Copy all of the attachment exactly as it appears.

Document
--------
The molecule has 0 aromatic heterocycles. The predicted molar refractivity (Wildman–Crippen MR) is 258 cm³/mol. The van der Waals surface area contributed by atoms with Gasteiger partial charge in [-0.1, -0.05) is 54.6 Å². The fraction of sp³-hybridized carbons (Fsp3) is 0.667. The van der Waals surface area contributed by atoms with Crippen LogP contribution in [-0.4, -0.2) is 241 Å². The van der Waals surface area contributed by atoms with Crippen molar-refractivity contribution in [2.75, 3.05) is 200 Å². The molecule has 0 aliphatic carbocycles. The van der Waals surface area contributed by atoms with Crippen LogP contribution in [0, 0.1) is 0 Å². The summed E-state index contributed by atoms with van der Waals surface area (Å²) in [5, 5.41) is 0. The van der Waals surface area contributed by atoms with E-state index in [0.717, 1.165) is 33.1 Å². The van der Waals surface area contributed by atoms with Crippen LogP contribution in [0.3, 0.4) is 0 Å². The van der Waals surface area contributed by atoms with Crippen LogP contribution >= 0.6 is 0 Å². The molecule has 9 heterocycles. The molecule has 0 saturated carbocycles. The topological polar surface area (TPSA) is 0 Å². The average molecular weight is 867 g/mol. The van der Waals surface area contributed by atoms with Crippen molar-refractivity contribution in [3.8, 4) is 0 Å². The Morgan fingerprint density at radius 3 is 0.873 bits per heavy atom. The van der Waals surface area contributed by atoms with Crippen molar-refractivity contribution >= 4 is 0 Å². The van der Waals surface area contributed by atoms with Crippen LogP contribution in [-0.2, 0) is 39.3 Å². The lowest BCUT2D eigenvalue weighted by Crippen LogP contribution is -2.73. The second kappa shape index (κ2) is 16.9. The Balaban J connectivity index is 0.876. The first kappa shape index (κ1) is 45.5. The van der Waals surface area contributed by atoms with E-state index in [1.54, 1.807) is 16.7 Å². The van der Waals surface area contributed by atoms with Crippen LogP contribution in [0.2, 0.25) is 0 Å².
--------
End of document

The molecule has 0 aromatic heterocycles. The predicted molar refractivity (Wildman–Crippen MR) is 258 cm³/mol. The van der Waals surface area contributed by atoms with Gasteiger partial charge in [-0.1, -0.05) is 54.6 Å². The fraction of sp³-hybridized carbons (Fsp3) is 0.667. The van der Waals surface area contributed by atoms with Crippen LogP contribution in [-0.4, -0.2) is 241 Å². The van der Waals surface area contributed by atoms with Crippen molar-refractivity contribution in [2.75, 3.05) is 200 Å². The molecule has 0 aliphatic carbocycles. The van der Waals surface area contributed by atoms with Crippen LogP contribution in [0, 0.1) is 0 Å². The summed E-state index contributed by atoms with van der Waals surface area (Å²) in [5, 5.41) is 0. The van der Waals surface area contributed by atoms with E-state index in [0.717, 1.165) is 33.1 Å². The van der Waals surface area contributed by atoms with Crippen LogP contribution in [0.3, 0.4) is 0 Å². The van der Waals surface area contributed by atoms with Crippen LogP contribution >= 0.6 is 0 Å². The molecule has 9 heterocycles. The molecule has 0 saturated carbocycles. The topological polar surface area (TPSA) is 0 Å². The average molecular weight is 867 g/mol. The van der Waals surface area contributed by atoms with Crippen molar-refractivity contribution in [3.8, 4) is 0 Å². The Morgan fingerprint density at radius 3 is 0.873 bits per heavy atom. The van der Waals surface area contributed by atoms with Crippen molar-refractivity contribution >= 4 is 0 Å². The van der Waals surface area contributed by atoms with Crippen LogP contribution in [-0.2, 0) is 39.3 Å². The lowest BCUT2D eigenvalue weighted by Crippen LogP contribution is -2.73. The second kappa shape index (κ2) is 16.9. The Balaban J connectivity index is 0.876. The first kappa shape index (κ1) is 45.5. The van der Waals surface area contributed by atoms with E-state index in [1.54, 1.807) is 16.7 Å². The van der Waals surface area contributed by atoms with Crippen LogP contribution in [0.2, 0.25) is 0 Å².